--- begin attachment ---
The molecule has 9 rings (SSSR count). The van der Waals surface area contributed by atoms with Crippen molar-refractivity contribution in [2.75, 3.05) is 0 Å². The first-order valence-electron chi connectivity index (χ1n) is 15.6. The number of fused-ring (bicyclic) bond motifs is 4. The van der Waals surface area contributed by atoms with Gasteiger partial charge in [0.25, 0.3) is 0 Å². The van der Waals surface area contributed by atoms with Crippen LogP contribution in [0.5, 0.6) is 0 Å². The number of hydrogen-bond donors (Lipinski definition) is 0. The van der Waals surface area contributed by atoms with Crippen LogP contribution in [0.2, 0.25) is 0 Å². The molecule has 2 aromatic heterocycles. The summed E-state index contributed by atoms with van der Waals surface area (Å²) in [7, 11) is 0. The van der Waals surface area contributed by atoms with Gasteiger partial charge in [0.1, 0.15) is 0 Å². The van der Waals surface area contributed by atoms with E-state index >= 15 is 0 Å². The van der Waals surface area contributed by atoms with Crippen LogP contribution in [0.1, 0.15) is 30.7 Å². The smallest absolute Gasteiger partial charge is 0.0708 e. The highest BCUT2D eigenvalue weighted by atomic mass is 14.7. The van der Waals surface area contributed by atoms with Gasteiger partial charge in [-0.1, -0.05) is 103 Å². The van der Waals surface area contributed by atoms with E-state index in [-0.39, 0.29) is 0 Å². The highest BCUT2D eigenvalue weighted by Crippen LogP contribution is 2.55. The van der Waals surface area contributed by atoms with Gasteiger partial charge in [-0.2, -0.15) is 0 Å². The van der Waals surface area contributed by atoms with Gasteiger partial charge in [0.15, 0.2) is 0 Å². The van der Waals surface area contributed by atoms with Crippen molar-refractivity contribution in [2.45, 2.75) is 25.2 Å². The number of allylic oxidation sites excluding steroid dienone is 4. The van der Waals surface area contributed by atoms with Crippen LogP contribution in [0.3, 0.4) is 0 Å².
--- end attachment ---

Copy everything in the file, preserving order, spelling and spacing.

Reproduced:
The molecule has 9 rings (SSSR count). The van der Waals surface area contributed by atoms with Crippen molar-refractivity contribution in [2.75, 3.05) is 0 Å². The first-order valence-electron chi connectivity index (χ1n) is 15.6. The number of fused-ring (bicyclic) bond motifs is 4. The van der Waals surface area contributed by atoms with Gasteiger partial charge in [0.25, 0.3) is 0 Å². The van der Waals surface area contributed by atoms with Crippen LogP contribution in [0.5, 0.6) is 0 Å². The number of hydrogen-bond donors (Lipinski definition) is 0. The van der Waals surface area contributed by atoms with Crippen LogP contribution in [0.2, 0.25) is 0 Å². The molecule has 2 aromatic heterocycles. The summed E-state index contributed by atoms with van der Waals surface area (Å²) in [7, 11) is 0. The van der Waals surface area contributed by atoms with Gasteiger partial charge in [0.1, 0.15) is 0 Å². The van der Waals surface area contributed by atoms with E-state index >= 15 is 0 Å². The van der Waals surface area contributed by atoms with Crippen LogP contribution in [0.1, 0.15) is 30.7 Å². The smallest absolute Gasteiger partial charge is 0.0708 e. The highest BCUT2D eigenvalue weighted by atomic mass is 14.7. The van der Waals surface area contributed by atoms with Gasteiger partial charge in [-0.1, -0.05) is 103 Å². The van der Waals surface area contributed by atoms with E-state index in [-0.39, 0.29) is 0 Å². The highest BCUT2D eigenvalue weighted by Crippen LogP contribution is 2.55. The van der Waals surface area contributed by atoms with Gasteiger partial charge in [-0.2, -0.15) is 0 Å². The van der Waals surface area contributed by atoms with Gasteiger partial charge in [0.15, 0.2) is 0 Å². The van der Waals surface area contributed by atoms with Crippen molar-refractivity contribution in [2.45, 2.75) is 25.2 Å². The number of allylic oxidation sites excluding steroid dienone is 4. The van der Waals surface area contributed by atoms with Crippen LogP contribution in [0.3, 0.4) is 0 Å².